In a continuing effort to expose my students to books that play with format and structure in unique and creative ways, as well as possibly providing evidence for why we need to continue to publish books we can hold in our hands, I have been bringing such books to class every Monday. This post is the second installment of some of books I have shared with them.
Anne Carson’s Nox: Anne Carson’s brother died in 2000. She had not been in much contact with him for the last 22 years of his life. He had run away from home while still a teenager and she received a postcard from him now and then, a letter here and there. Her brother was troubled, was involved with drugs and the law. She found out about his death two weeks after he had died because his wife (third) had not been able to locate Carson’s phone number. His ashes were spilled into the sea.
Nox is Carson’s dealing with her grief, not just for his death, but for a brother with whom she had never formed a relationship. Carson is a poet and teaches ancient Greek. She has written essays and translated ancient works. She has used Catullus’ poem on grief as a thread through this book, translating and defining each word. These definitions become a form of poetry itself as she stretches and pushes the words and connects them to her mourning.
The structure of Nox is an accordion book. It is a facsimile of a journal, visual and literary, that she created after her brother Michael’s death. It includes old photographs, musings, scraps of memories, and ephemera connected to her and her brother. It is a powerful and poignant demonstration of a search for meaning. This book is an attempt to reinvigorate the dead. “A brother never ends,” she writes. “I prowl him. He does not end.”
The students were very intrigued with this book. I shared with them that the only disappointment I had with its format was that there was nothing on the backside of the accordion, that a characteristic of the format was that it created a 360 degree narrative, never ending. I saw this, I shared, as clearly a missed opportunity for Anne Carson, especially because “A brother never ends.”
The students were seized with this idea. How could a 360 degree narrative work? I told them that I had actually created such a book. They were eager to see it.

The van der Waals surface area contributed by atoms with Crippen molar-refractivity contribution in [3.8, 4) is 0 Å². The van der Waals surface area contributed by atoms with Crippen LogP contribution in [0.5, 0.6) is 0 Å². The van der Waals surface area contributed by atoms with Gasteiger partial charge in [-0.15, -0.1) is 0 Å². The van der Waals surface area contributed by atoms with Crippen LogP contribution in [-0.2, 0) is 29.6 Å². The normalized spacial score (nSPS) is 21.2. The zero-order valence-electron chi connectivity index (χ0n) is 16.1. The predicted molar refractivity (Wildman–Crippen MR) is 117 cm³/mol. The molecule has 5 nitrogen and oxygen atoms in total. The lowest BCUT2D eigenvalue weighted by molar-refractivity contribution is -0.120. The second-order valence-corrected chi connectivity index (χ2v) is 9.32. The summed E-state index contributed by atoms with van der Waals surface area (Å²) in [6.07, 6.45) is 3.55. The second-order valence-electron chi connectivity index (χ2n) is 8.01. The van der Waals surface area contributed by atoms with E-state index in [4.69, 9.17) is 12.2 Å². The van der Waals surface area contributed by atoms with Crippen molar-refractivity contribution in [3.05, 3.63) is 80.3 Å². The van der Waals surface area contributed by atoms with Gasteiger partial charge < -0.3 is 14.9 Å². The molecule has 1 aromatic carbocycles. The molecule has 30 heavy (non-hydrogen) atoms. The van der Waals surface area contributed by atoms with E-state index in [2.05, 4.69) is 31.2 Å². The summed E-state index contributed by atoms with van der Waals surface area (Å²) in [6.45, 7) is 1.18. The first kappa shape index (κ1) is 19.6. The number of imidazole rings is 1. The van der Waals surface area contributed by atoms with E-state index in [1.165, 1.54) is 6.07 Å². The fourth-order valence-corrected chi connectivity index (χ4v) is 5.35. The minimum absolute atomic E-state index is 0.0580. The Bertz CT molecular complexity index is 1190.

then: The title of my book, then, is the first word of a poem about my mother’s dealing with Parkinson’s. When you read an accordion book, flipping it spread by spread, when you get to the end (and back to the beginning), the book goes onto the opposite side of the book seamlessly, hence the circular, looping, endless narrative. The words are:
excruciating back pain
slurring nausea dry mouth
wild involuntary exaggerated
movements and twitches
side effects of the medicine
even worse than the disease
my mother hardly ever takes her pills
but sometimes for an hour of peace
for an hour of dignity
she will take her pills
It really seemed that the students were moved by this book. It was silent until GB said, “Can we make one?”
Austin Kleon’s Newspaper Blackout: Kleon has done what dada/ surrealist artists, whose hopes in the future and trust in the past were destroyed by the realities of World War I, first discovered. In their attempt to find some new meaning in the words that they had once put faith, they pulled words (frequently randomly) from pages of books to reveal new texts. In much the same way, and literally discovered as an exercise through writer’s block, Kleon transforms original newspaper stories into poetry using a black marker, sometimes riffing off the original, sometimes creating something totally new. The rich layers implicitly make the experience both visually and literarily compelling.
We’ll be trying our hand at this as well.
And thanks to you blog readers who continue to make terrific suggestions for books to share with my students. I continue to be grateful for the opportunity to expand my own expertise and knowledge of these books as well. The idea is that these books should somehow push the notion of what makes a book a book, that the structure and format, perhaps even content, of these books should somehow be unique and push boundaries of bookmaking and writing.